Members of the last audience of the “Late Show With David Letterman” walked out of the historic event at the Ed Sullivan Theater in Midtown dabbing their eyes and smiling. “It was epic. Letterman was sweet and strong and thankful,” said Stephanie Sirola, 48, of Chelsea, who summed up the final show as “beautifully emotional.” Lucy Pratti, 56, of Brooklyn, admitted to getting choked up when the lights of the theater were turned on and Letterman introduced his wife, Regina, and 11-year-old son, Harry. “I really did not expect that. Letterman’s crack about younger performers who use Twitter and Facebook was a shout-out to the talk-show host’s core audience, the late-night viewers who decades ago defined themselves as the insurgents who preferred Mr.

It was centered around his appreciation for the audience,” Nininger said. “He thanked everyone, and you could see love on the stage.” “The show was so uplifting,” Medney said. “Everything was silly. He then showed a clip of one of his more famous pranks when he posed as a server at a drive-through Taco Bell and tormented customers with terrible service. Gene Szymanski, 44, who has worked in the props department for 22 years, wore a jacket reading, “Thank You and Good Night” — a gift from his now ex-boss. Angela and Glen Stanton flew in on a 5:45 a.m. flight from Atlanta sporting T-shirts that read “Thanks Dave” in the signature Late Night block lettering. “We don’t let just anyone share our bedroom,” Glen, 60, joked. “He’s got a very quirky sense of humor, very Midwestern sense of humor.

We’re originally from Illinois and Ohio, so we appreciate that.” “It’s special because there will never be another one,” said Bill, who had seen the show live three times before. “A son of the Midwest becomes a comedy legend. Letterman joined CBS in 1993, a year after HBO introduced “The Larry Sanders Show,” a mock behind-the-scenes parody of “The Tonight Show” that starred Garry Shandling as an insecure, self-absorbed talk-show host. Letterman never lost his arch, ironical self-awareness; he did not sink into the easy, quid pro quo conventions of late-night talk shows, he kept defying them.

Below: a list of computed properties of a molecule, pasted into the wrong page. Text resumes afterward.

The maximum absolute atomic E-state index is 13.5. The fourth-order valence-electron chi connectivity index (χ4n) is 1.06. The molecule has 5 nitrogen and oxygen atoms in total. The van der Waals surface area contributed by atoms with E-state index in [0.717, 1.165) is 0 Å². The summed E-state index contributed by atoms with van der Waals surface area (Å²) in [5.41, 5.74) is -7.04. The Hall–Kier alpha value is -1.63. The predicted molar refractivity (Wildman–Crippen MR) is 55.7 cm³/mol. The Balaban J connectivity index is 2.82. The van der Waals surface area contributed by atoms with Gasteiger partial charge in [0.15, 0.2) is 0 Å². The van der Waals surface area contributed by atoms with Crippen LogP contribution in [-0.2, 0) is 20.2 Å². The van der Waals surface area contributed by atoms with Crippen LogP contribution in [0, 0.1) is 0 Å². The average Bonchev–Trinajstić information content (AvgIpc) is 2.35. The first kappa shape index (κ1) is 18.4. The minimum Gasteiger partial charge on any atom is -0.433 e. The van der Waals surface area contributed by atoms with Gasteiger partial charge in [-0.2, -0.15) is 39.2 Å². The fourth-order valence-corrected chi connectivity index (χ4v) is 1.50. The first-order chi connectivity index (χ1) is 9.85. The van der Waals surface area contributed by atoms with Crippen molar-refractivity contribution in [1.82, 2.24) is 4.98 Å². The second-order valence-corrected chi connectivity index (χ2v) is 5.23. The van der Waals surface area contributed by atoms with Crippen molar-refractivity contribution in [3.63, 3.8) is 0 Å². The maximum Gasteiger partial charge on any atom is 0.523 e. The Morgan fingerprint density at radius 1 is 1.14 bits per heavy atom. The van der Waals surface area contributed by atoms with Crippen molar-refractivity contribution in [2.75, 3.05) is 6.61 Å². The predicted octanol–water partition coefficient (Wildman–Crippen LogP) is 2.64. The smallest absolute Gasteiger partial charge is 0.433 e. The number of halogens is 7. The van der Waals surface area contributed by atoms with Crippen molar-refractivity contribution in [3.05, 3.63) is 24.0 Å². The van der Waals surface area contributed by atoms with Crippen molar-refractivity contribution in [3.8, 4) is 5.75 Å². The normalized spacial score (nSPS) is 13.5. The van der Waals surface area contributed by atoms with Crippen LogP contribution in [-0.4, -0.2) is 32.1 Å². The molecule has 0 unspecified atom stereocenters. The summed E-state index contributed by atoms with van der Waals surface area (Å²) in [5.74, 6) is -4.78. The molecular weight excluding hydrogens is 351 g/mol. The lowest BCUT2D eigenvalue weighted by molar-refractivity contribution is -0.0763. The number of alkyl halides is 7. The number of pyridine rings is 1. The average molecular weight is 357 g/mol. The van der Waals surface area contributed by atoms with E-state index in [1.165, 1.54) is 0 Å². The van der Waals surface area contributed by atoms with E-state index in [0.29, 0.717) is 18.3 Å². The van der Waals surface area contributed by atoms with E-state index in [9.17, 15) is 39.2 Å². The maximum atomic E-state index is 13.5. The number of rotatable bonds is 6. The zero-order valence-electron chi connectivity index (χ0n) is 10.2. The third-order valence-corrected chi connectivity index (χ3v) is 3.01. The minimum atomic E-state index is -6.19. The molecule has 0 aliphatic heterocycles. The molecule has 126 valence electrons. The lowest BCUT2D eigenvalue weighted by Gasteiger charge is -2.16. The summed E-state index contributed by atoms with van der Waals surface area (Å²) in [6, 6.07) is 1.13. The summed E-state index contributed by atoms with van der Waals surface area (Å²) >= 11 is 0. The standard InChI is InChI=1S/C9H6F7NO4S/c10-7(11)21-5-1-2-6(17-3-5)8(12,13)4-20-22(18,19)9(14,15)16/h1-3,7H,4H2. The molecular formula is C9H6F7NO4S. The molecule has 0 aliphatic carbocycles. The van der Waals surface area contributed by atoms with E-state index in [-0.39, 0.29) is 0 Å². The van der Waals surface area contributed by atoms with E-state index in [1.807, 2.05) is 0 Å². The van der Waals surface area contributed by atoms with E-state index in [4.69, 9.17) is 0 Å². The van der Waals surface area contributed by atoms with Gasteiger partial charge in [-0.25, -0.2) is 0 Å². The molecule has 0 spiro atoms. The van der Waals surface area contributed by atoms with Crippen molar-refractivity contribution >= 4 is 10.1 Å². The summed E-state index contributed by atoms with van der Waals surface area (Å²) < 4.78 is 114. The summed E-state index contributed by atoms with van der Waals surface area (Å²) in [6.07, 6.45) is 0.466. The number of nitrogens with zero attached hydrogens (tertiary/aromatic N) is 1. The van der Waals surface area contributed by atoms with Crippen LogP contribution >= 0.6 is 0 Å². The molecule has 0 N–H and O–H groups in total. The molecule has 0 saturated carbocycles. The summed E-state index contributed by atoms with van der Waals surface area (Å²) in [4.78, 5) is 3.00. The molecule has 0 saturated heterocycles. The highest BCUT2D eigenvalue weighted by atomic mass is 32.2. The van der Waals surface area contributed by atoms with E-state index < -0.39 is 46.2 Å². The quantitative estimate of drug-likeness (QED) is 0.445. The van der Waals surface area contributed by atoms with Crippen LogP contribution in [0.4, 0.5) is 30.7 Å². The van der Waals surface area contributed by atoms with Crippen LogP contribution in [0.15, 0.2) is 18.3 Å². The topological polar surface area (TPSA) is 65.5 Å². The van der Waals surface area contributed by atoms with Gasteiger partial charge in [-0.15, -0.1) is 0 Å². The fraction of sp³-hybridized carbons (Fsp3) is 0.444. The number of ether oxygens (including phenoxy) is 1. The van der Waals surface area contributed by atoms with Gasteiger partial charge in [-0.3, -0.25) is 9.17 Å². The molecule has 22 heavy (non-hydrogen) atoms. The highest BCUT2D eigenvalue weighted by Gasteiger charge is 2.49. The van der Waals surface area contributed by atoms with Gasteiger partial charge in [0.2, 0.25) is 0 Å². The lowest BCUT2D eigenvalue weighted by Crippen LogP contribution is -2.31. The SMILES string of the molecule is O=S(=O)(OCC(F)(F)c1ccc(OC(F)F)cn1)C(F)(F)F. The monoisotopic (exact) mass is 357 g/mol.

On Wednesday, he described all the encomia as “over-the-top” and said he found it “flattering, embarrassing and gratifying.” Mixed feelings make sense in a comedian who was always paradoxical – a winning, witty and supremely confident performer who offstage was practically a hermit and riven by self-doubt. Letterman in part because they know his psyche so well: He is an intensely private celebrity who kept processing his personal life in front of the camera. He brought his medical team onto his show after his 2000 quintuple bypass, and he even described his affairs with women in his office as “creepy” in an unnerving mea culpa in 2009. Letterman said that one of the worst things about retiring is that, as he put it: “When I screw up now, and lord knows I’ll be screwing up, I have to go on somebody else’s show to apologize.” He mixed jokes about his future with serious references to pivotal moments in his past.